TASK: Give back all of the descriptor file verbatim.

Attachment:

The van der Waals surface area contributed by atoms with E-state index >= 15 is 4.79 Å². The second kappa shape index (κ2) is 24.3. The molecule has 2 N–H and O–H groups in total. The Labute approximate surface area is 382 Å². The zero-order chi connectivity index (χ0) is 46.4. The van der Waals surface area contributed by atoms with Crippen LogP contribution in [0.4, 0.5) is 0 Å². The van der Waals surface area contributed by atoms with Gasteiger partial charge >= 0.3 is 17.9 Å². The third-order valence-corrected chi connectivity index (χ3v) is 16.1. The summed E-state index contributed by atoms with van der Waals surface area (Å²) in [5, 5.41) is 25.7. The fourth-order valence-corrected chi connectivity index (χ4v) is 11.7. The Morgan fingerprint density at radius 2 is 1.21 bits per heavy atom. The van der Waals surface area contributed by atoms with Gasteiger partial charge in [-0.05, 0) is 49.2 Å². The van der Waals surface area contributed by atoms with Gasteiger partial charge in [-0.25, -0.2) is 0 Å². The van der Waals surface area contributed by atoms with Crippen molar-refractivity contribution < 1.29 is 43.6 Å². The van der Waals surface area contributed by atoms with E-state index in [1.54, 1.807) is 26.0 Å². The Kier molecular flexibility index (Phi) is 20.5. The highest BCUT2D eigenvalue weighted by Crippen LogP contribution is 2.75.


The van der Waals surface area contributed by atoms with E-state index >= 15 is 4.79 Å². The second kappa shape index (κ2) is 24.3. The molecule has 2 N–H and O–H groups in total. The Labute approximate surface area is 382 Å². The zero-order chi connectivity index (χ0) is 46.4. The van der Waals surface area contributed by atoms with Crippen LogP contribution in [0.4, 0.5) is 0 Å². The van der Waals surface area contributed by atoms with Gasteiger partial charge >= 0.3 is 17.9 Å². The third-order valence-corrected chi connectivity index (χ3v) is 16.1. The summed E-state index contributed by atoms with van der Waals surface area (Å²) in [5, 5.41) is 25.7. The fourth-order valence-corrected chi connectivity index (χ4v) is 11.7. The Morgan fingerprint density at radius 2 is 1.21 bits per heavy atom. The van der Waals surface area contributed by atoms with Gasteiger partial charge in [-0.05, 0) is 49.2 Å². The van der Waals surface area contributed by atoms with Gasteiger partial charge in [-0.25, -0.2) is 0 Å². The van der Waals surface area contributed by atoms with Crippen molar-refractivity contribution < 1.29 is 43.6 Å². The van der Waals surface area contributed by atoms with E-state index in [1.54, 1.807) is 26.0 Å². The Kier molecular flexibility index (Phi) is 20.5. The highest BCUT2D eigenvalue weighted by Crippen LogP contribution is 2.75.